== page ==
Indeed, any buyer of a short lease who is reasonably advised, is going to bid a price that with the likely premium plus costs and factoring in a reasonable contingency, is no greater than the long lease price.

If the above premise is accepted then only one value is ever needed, either the long lease or the short lease with 1993 act rights:

Long lease less (premium + costs +contingency) = Short lease with rights.


Short lease with rights plus (premium + costs +contingency) = Long lease.


Yes, if you take a standard model, it is a mathematical equation which can produce a figure for each year of unexpired term.

The model needs to be defined carefully.


We propose a Model based upon the following;

A typical 99-year lease 2-bed flat with a fixed ground rent of £75. Market Value with long lease £200,000.

We will use the following:

1. Long Lease value £200,000
2. Existing Lease value with rights To be determined see below
3. Existing lease without right Above less (2.5% + 0.2% for every year less than 78)
4. Improvements None
5. Rent £75
6. Deferment 5%
7. Capitalisation 6%
8. Marriage 50%
9. Landlords residual rights 5%
10. Assume unimproved with all covenants in order

NOTES. Existing Lease value with rights will be Long Lease less (premium + costs of £4000 + contingency of £1000)

We have used £1000 for contingency as this was the figure used by UT in LRA/108/2008. 20C Mountview Road, N4 4HX.

We have used £4000 for costs based upon our experience of likely costs, and assuming the Valuer conducts the case at Hearing and no need for barrister/solicitor.

  • Lessees surveyor for initial valuation £350/450 + VAT
  • Lessee surveyor to negotiate, prepare and conduct case 8 hours @ £120 = £960+ VAT
  • Lessee solicitor to serve Notice, agree new lease etc £1000 + VAT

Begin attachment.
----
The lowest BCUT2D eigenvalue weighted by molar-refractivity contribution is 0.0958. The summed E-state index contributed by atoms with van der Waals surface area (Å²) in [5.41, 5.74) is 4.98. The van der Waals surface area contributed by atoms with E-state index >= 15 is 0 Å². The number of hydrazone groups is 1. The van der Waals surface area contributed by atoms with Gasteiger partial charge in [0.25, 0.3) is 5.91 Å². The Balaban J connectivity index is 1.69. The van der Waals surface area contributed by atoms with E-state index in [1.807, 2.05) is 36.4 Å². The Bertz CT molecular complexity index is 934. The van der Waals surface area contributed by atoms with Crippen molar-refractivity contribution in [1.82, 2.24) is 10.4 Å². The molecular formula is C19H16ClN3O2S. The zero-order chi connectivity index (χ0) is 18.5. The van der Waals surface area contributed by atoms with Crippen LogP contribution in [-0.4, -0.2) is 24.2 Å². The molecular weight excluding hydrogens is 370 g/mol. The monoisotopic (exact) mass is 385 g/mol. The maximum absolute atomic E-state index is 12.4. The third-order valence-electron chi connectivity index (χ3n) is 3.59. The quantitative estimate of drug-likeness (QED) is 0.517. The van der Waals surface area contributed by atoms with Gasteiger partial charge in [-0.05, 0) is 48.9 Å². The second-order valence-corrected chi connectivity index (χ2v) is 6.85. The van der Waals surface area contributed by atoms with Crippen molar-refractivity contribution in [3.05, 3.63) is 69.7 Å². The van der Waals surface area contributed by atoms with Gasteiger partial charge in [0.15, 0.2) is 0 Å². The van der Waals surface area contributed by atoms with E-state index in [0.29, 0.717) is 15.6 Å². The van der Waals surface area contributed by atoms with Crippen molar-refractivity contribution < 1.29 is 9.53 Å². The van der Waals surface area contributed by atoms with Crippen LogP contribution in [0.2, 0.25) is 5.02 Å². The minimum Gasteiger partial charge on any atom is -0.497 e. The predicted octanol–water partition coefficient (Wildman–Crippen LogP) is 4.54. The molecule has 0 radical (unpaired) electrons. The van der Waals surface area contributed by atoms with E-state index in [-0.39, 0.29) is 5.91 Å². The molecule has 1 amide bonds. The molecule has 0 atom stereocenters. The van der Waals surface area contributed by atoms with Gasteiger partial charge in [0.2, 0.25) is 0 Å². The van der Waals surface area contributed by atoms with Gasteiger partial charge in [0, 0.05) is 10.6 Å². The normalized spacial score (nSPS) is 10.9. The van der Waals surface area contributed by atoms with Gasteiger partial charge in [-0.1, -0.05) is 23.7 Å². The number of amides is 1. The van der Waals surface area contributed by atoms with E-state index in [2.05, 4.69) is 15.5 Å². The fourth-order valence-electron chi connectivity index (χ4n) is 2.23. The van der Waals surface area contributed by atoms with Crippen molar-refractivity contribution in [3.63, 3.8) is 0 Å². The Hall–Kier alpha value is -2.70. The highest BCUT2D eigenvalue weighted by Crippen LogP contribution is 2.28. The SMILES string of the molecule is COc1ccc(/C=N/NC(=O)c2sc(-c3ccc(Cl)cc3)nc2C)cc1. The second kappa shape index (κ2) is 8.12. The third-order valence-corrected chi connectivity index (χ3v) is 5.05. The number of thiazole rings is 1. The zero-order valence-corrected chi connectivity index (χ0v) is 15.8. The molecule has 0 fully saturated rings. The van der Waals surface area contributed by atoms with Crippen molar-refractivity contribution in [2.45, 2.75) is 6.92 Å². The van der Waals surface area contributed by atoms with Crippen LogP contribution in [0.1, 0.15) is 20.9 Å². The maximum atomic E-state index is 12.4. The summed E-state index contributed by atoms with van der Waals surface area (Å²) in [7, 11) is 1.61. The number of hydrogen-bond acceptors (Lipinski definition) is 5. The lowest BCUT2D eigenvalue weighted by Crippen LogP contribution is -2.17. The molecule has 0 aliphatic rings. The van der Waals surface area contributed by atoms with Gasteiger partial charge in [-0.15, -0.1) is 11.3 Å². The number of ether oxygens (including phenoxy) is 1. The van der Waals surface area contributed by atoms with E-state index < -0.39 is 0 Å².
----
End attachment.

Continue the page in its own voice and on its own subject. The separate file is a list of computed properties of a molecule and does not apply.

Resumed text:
• Landlords surveyor £720 + VAT
  • Landlords solicitor £800 + VAT

The above will come to £3830 + VAT = £4596.

We have rounded down to £4000 as being the likely amount a Lessee might expect to pay rather than what he is likely to end up paying.

Existing Lease Value without rights has been based upon 3 key decisions;

  • UT: LRA/108/208 20C Mountview Rd which found 2.5% at 78 years.

  • FTT: LON/00BC/OLR/2015/1057. 3A Valebrook. Ilford, IG1 4RT which found 7.5% with 52.6 years.

  • UT: LRA/128/2007 & LRA/17/2008 consolidated Cadogan which found that deduction increases as lease gets shorter and 10% at 44 years.

Taking a line of all 3 of the above, indicates that the deduction increases by approximately 0.2%pa for every year below 78, which interestingly correlates closely with the deduction in the Savills graphs.

So: 78 years 2.5%
77 years 2.7%
76 years 2.9%
75 years 3.1% etc.

Condition: We do not need to make any adjustment for condition, as that will be taken up in the price

Location: We do not need to take location into account as it too is taken up in price.

Improvement: We do not need to consider as we are only concerned with relativity.


Based upon the above model we have prepared a graph of relativity which we believe mirrors more closely what an informed buyer will pay for a short lease.

We believe that it is likely to be more accurate than other graphs, being based upon practical reality and even eliminates the “above and below the line” figures that affect other presently available graphs.


A relativity graph along the above lines, will we believe be much closer to the real world than any of the present graphs. However, it comes with a HEALTH WARNING, it is only a reasonable indication of a typical lease.